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The following series of photographs show the sort of damage that has occured in the 1950s and 1960s to what is now called Bonningstedt Promenade, the first photograph taken before the storms demolished the entire beach front at this point.

 

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Pat Berry of Seaford Museum wrote: The powers that be have sought solutions to the problem of taming the waves that threaten erosion of our cliffs and beaches. Records show that for centuries stormy seas have battered the area; consequently, a few buildings only stood near the sea, the rest huddling very wisely along and behind Steyne Road, the old Harbourside. When the railway reached Seaford in 1864, with the likelihood of visitors wishing to benefit from the sea air and bathing, the authorities realised it was time to improve the amenities, and a short sea-wall was built the following year. It lasted only a decade, being swept away in the great storm of November 14, 1875. (The population at that time was less than 1,500). Within four months of the storm, plans were being made for a replacement wall, but finances seem to have been a problem and it was not until May 1881 that Messrs Lee (surveyor) and Seed (builder) began the work which resulted in November of the same year in a concrete wall from approximately opposite Dane Road. At some stage wooden groynes down the beach, and the first stone groyne at Splash Point were built. (Two years after the storm, Captain (later Major-General) J C Ardagh RE, best known locally for his work at Newhaven Fort, had made a detailed report in which he concluded that Seaford's sufferings had been increased by building breakwaters at Newhaven and both deepening and widening the harbour there). Continual damage caused to these early defences by rough seas brought about the establishment by Act of Parliament in 1898 of the Newhaven and Seaford Sea Defence Commissioners, who took matters in hand and ordered the building of new wooden groynes: these were cut back during the First World War, probably to save on maintenance.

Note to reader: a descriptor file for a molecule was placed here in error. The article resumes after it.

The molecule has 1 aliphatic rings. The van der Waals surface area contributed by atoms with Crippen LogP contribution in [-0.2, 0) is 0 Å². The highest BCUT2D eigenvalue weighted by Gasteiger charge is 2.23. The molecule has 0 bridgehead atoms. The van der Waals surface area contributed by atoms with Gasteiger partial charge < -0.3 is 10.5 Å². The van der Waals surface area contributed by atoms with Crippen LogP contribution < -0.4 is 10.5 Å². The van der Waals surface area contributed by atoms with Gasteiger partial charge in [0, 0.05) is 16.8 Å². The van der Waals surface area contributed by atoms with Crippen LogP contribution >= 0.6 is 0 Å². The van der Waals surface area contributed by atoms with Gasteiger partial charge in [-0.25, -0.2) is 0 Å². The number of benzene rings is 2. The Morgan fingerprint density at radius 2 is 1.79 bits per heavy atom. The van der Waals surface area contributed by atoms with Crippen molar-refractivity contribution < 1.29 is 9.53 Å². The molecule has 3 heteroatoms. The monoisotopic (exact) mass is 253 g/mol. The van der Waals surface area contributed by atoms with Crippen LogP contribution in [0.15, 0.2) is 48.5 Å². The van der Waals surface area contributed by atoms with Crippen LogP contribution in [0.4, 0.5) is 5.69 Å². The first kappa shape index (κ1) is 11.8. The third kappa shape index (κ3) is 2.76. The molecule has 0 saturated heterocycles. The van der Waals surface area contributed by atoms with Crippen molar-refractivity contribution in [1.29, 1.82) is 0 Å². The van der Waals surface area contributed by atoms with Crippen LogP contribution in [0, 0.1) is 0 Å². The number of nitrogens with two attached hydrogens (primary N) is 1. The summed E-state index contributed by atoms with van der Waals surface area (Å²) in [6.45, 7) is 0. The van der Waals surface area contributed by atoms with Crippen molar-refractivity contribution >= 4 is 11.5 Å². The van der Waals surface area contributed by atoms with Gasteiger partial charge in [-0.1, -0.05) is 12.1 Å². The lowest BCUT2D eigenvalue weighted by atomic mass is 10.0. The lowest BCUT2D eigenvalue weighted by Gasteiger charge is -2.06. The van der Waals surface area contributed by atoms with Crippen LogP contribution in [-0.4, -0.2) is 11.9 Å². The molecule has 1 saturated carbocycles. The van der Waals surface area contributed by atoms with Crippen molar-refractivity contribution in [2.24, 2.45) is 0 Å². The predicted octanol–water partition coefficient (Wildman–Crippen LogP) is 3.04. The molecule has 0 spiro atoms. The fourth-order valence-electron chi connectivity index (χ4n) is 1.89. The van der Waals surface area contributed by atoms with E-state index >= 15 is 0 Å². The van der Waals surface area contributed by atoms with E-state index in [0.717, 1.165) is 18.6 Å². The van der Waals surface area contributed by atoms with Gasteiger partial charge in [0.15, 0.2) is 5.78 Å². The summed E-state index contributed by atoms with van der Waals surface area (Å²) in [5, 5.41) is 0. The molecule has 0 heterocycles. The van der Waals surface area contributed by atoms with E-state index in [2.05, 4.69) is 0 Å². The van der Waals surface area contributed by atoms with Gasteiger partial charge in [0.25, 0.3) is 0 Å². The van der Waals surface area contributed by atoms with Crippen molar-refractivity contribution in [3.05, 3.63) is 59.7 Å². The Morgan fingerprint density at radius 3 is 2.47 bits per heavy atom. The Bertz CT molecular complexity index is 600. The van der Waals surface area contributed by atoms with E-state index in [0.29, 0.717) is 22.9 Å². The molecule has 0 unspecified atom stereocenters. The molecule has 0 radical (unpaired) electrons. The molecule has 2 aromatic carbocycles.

I note that by 1900 there were 58 of these between the cliff and Tide Mills. At that time, the consultant surveyor to the local authority was Mr Boyd Archibald Miller who, at his retirement ceremony in 1928, gave a brilliant survey of the great advances made in sea defence, drainage and other public works during his time in office. In the early years, ingenious contraptions were devised, like the trolley seen here in use during work on the long groyne. In the Second World War, with fears of invasion, much of the beach was inaccessible so that little maintenance work could he done. After clearance of barbed wire, mines and other obstacles when peace returned, there was much to do. In 1950 a sudden drop of 15 feet in beach levels at Splash Point was noticed and urgent repair work put in hand. This involved the use of a 35-ton pile-driver (crane with hammer) which was deemed too heavy to work from the cliff edge above, so a temporary gantry was erected to support it.
The brick wail just visible on the cliff-top marked the southern boundary of the old Splash Point Hotel; the hotel was demolished because of cliff erosion, but the wall survives. A number of sea defence ideas have been tried in the last half-century, one of the most successful being the 1961 positioning at the foot of the east cliff of what seemed like a senseless jumble of concrete tripod units. Over 40 years they have interlocked and today form a sturdy protective 'revetment' deflecting the waves from the cliff base. Just some of the strange devices that in the past have helped save us from the sea.

 

However effective,such defences make parts of the beach inaccessible for recreational use and the debate continues today but perhaps a bit of insight as to the failures of hard defences and groynes in the past might inform the debate.